FOREIGN INVESTMENT FREEFALL EASES

By Ding Qingfen (China Daily)
Updated: 2009-06-16 07:34

Foreign direct investment (FDI) has been in decline for eight months, but the size of the fall in May was smaller than the one in April, probably signaling an easing off.

Workers prepare for the opening of an international trade fair in Shanghai. [File photo]

In comparison with other economies, China is still poised to be among the first choices for global investors in the next five years, the Ministry of Commerce (MOFCOM) said.

According to the figures released by the ministry Monday, in May, the FDI dropped 17.8 percent compared to a year earlier - equaling $6.38 billion. The number of newly approved foreign enterprises contracted by 32 percent to 1,649.

The figures exclude those in the financial sector.

But May's performance was better than April's, when the FDI registered a negative growth of 22.5 percent.

Between January and May, the FDI fell by 20.4 percent year-on-year to $34.05 billion and newly approved foreign enterprises dropped by 33.8 percent to 7,890.

In the same period, foreign investment in China's central and western regions fell by 35.7 - more than the national average. Newly approved foreign enterprises fell 30.2 percent. For several years prior to the financial crisis, the regions had seen higher rates than the national average.

Yao Jian, a MOFCOM's spokesman, noted the central and western regions' sharp decline: "The coastal areas have the advantage of having gathered a much larger number of foreign investment enterprises in the last three decades."

Encouraged by confidence from global investors in China's 4 trillion yuan stimulus plan, the "decline in FDI will probably be slowing during the rest of the year," predicted Li Jianfeng, macro-economics and trade analyst with Shanghai Securities, a domestic brokerage.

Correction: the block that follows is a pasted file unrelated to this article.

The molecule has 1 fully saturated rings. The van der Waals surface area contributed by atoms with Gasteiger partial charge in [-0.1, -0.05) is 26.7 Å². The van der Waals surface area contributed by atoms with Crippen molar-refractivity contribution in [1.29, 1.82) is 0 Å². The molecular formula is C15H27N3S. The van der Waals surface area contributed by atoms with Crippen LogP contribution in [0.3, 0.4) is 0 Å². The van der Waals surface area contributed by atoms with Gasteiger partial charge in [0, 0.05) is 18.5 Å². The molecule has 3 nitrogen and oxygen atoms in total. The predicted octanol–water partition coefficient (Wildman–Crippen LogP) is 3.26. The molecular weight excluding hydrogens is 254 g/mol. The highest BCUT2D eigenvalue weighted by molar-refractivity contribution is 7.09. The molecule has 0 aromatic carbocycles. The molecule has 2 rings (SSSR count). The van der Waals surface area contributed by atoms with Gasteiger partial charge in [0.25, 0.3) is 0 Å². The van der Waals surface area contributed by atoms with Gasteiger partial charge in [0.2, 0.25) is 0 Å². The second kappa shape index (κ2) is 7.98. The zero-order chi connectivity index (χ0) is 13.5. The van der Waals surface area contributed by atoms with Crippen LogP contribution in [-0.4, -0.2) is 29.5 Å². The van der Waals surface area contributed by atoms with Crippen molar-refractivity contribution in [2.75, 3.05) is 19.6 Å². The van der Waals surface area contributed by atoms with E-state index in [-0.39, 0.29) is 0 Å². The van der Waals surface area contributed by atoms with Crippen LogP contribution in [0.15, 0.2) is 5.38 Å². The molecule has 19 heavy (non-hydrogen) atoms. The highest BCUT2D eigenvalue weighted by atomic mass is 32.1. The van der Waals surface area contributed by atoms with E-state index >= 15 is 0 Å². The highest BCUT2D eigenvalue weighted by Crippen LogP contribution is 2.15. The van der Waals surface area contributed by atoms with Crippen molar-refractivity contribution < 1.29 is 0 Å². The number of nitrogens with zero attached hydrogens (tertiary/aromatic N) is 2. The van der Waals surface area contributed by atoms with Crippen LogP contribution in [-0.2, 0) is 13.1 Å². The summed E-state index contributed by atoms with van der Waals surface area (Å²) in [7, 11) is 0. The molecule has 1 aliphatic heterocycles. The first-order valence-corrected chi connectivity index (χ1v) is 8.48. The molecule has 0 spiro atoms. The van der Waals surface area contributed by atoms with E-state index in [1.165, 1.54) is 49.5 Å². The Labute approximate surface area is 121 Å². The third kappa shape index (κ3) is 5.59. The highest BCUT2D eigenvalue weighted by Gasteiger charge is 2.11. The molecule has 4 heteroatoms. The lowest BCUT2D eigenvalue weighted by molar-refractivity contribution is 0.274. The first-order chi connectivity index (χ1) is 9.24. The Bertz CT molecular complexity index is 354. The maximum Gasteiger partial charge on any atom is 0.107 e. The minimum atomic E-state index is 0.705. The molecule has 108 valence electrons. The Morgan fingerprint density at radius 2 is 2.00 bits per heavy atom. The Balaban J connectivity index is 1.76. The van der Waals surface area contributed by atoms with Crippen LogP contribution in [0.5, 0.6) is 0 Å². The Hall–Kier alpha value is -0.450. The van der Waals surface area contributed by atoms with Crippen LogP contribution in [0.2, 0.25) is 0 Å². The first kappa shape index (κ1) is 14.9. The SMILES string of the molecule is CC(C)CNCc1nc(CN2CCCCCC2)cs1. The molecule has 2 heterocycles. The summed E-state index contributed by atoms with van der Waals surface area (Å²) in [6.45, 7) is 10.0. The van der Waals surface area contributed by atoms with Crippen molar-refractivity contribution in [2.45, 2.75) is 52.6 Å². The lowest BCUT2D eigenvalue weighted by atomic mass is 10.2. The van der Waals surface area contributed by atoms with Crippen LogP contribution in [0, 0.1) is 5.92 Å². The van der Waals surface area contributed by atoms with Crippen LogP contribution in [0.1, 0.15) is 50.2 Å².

"There is a good chance that the FDI will register a positive growth in the last quarter, given the low reference point in 2008," he added.

During the first quarter, the FDI decline showed some signs of bottoming out. But in April, the performance went down again by 22.5 percent, compared with a decline of 9.5 percent in March.


At the same time, the International Monetary Fund predicted China's GDP would grow by 6.7 percent this year, 1.3 percentage points lower than the Chinese government's target, but higher than the 5.25 percent of India and 5 percent for Vietnam, two countries vying for FDI.

The stimulus plan is having an effect, said Yao, who pointed out that retail volume rose to 4.88 trillion yuan in the first five months, up by 15 percent year-on-year.

Yao predicted that in 2009, China's FDI will contract by an annualized 20 percent in contrast to last year's growth of 27.65 percent.

Source£ºChina Daily



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